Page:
Defense budget ready for a vote

Defense budget ready for a vote

House and Senate conferees today approved a $445.6 billion budget for the Defense Department and the national security programs of the Energy Department for fiscal 2005, that increases funding for science and technology, establishes a rapid acquisition process and sets a deadline for DOD to submit transition plans to move to Internet Protocol Version 6.

The National Defense Authorization Act for Fiscal Year 2005 will soon go before the full House and Senate for a vote, before it is sent to President Bush to sign.

"A lesson learned from the ongoing global war on terrorism is that DOD's current acquisition system cannot respond in a timely manner to urgent requests for combat equipment by commanders in the battlefield," according to the report. "The goal of the rapid acquisition process is that the time from a combatant commander's request to contract award shall be no more than 15 days."

To that end, conferees approved a plan to allow the Secretary of Defense to waive provisions of law, policies and regulations, research, development and tests, and the solicitation and award process in order to procure equipment when combat casualties have occurred.

In the spending plan, conferees also gave the Defense secretary until March 31 of next year to submit his plans to transition to IPv6 from Internet Protocol version 4. The secretary's plan should outline the networking and security system equipment that will need to be replaced, and the timing and costs of the replacement.

The act also directs the Defense secretary to detail how the current and new networks and security systems will be managed, and submit finished tests and evaluations of how the new protocol faired over the department's networks.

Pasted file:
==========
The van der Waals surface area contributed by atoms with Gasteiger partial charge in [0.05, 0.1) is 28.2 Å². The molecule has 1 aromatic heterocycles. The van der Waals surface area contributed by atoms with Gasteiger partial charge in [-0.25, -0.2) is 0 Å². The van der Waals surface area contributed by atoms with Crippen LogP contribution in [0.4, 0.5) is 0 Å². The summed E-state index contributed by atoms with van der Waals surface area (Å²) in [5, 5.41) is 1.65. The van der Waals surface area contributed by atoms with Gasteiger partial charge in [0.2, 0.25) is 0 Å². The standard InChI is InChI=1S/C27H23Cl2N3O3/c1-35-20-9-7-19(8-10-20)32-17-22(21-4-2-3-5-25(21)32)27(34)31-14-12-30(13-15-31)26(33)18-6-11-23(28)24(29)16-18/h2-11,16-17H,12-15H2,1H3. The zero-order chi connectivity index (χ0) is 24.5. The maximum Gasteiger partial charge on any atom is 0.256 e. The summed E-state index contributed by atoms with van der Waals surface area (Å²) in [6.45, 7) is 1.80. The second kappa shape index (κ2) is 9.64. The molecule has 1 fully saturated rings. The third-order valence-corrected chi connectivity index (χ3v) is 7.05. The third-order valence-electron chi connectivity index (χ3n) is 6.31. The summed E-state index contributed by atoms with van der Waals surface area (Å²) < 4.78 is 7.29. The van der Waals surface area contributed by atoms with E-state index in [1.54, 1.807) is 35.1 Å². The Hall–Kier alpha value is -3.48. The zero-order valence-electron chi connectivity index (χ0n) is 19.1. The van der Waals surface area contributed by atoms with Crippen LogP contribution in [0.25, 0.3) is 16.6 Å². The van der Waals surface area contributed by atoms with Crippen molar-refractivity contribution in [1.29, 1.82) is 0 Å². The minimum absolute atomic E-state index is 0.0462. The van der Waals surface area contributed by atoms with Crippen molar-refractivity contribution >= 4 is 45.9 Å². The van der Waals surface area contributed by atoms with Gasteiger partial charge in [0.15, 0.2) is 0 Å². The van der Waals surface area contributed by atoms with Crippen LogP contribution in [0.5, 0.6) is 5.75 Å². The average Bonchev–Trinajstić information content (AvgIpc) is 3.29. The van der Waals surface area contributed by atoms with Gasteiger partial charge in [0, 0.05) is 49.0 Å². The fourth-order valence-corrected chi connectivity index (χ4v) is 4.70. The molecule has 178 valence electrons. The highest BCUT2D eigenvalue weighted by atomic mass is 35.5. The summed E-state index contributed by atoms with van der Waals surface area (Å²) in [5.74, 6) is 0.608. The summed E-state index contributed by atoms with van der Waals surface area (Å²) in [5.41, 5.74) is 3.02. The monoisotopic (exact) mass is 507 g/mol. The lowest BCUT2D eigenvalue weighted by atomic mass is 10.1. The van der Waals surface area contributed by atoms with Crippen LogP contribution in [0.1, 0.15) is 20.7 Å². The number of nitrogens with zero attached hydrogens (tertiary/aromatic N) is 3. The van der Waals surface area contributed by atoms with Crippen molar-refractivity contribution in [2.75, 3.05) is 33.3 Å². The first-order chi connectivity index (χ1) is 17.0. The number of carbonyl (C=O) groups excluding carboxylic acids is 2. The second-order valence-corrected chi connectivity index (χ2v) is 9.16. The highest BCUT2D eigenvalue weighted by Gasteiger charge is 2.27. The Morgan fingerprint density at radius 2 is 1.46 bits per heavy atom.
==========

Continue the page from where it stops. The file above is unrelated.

The committee also instructed the Defense secretary to establish a joint program office to improve the interoperability of battlefield management command and control systems.

The goal is for the military to access a common operational picture of the battlefield via a common systems architecture.

Other highlights of the proposal include:

  • $11.2 billion for the DOD science and technology program, including funding for basic research, applied research and advanced technology development. If approved, this would increase the president's budget request for science and technology by more than $500 million.

  • $4.3 billion for Navy and Air Force development of the F-35 Joint Strike Fighter. This proposal decreases the request by $126 million for the Navy and $134 million for the Air Force.

  • $1.5 billion to continue development of the high-tech DD(X) surface combatant ships, which marks an increase of $40 million over the request.

  • $2.9 billion for the Army's Future Combat Systems program, which will include 18 manned and unmanned vehicles connected by a common network. If approved, this decreases the president's budget request by $270 million.

  • $75 million for space-based radar, a proposal that slashes the budget request by more than $240 million.

  • $40 million to procure 2,241 movement tracking systems. MTS is a satellite-based communications system currently being used in OIF and OEF to give troops real-time Global Positioning System vehicle tracking and two-way text messaging.

  • $60.2 million for the Combating Terrorism Technology Support Program, which looks at technologies that may help combat terrorism.


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